I plan to do a server with 2 SSDs in RAID1 (for OS and boot) and 3 HDDs in RAID5 (for data). All Linux (CentOS7) with mdadm.

We have in the office 2 leftover SSDs, but they are from different manufacturers and with different capacities (120G and 250G).

I have been reading about RAID1 on SSDs lately and my worries are:

  1. When I create the raid, mdadm will insist on syncing it.

    1. Both SSDs have been used before. What exactly will mdadm sync when the cells of the two SSDs contain different data anyway?
    2. Why is that syncing even necessary?
    3. Does it shorten SSD's life (writing on all cells)?
  2. The fstrim command will be issued by a weekly cron job on /, which will be the mount point of /dev/md0, which will be the RAID1. Recent versions of mdadm will pass through the trim to the individual hard disks themselves. However, I have read that different SSDs may have different strategies when trimming. For example, one SSD may immediately fill the cells with zeroes, while the other may not. That would mean that the two disks are now out of sync. Now, mdadm has a cron job that, by default, runs periodically and checks the consistency of RAID1 arrays. Will that check report failure because of different trim behaviour?


You can disable the initial sync with the --assume-clean option but it is highly recommended to not use this in normal circumstances.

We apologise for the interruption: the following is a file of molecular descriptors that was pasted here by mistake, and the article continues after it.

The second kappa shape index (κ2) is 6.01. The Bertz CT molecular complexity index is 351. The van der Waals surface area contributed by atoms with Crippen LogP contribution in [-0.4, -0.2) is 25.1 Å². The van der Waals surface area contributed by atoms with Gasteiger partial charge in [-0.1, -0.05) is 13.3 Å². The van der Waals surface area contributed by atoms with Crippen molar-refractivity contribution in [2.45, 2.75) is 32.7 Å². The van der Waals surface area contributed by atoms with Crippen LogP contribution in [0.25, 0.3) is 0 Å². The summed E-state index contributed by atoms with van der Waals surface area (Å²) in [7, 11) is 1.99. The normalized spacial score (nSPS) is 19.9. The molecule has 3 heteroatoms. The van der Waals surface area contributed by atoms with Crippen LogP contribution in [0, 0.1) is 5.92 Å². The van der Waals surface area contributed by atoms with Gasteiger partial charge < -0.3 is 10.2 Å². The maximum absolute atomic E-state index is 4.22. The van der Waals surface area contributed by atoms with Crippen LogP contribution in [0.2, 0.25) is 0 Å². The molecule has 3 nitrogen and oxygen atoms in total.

What it does is reading each block allocated for the mdadm array filling the blocks with zeros and metadata. This also ensures that all blocks are once touched and ensuring all blocks are intact. So you should really run the initial sync.
Each block is touched once, so it will lower the lifetime of your SSD. But if you worry about a single write of each block could reach the end of the SSDs lifetime, it is about time to get a new one.

Concerning the fstrim and strategies when trimming, I guess you mix up fstrim and the manufacturer specific wear-leveling.

  • fstrim is a operating system/filesystem operation, indicating the block device that specific blocks can be freed. Normally when you delete a file, only the inode and directory entry is de-referenced. fstrim also frees all blocks that were allocated by that file.
  • wear-leveling is the method of the SSD itself how it handles the freed blocks indicated by fstrim. Some manufactures do not write zeros to the blocks immediately but collect more operations and maybe distribute them over time to keep the performance impact low. This process is also not visible to the OS and should not lead to errors unless your disk has an issue or bug.
  • 2
    This did not answer the question about inconsistencies between the two devices after trim, causing errors during resync.
    – Ariel
    May 22 '20 at 5:50

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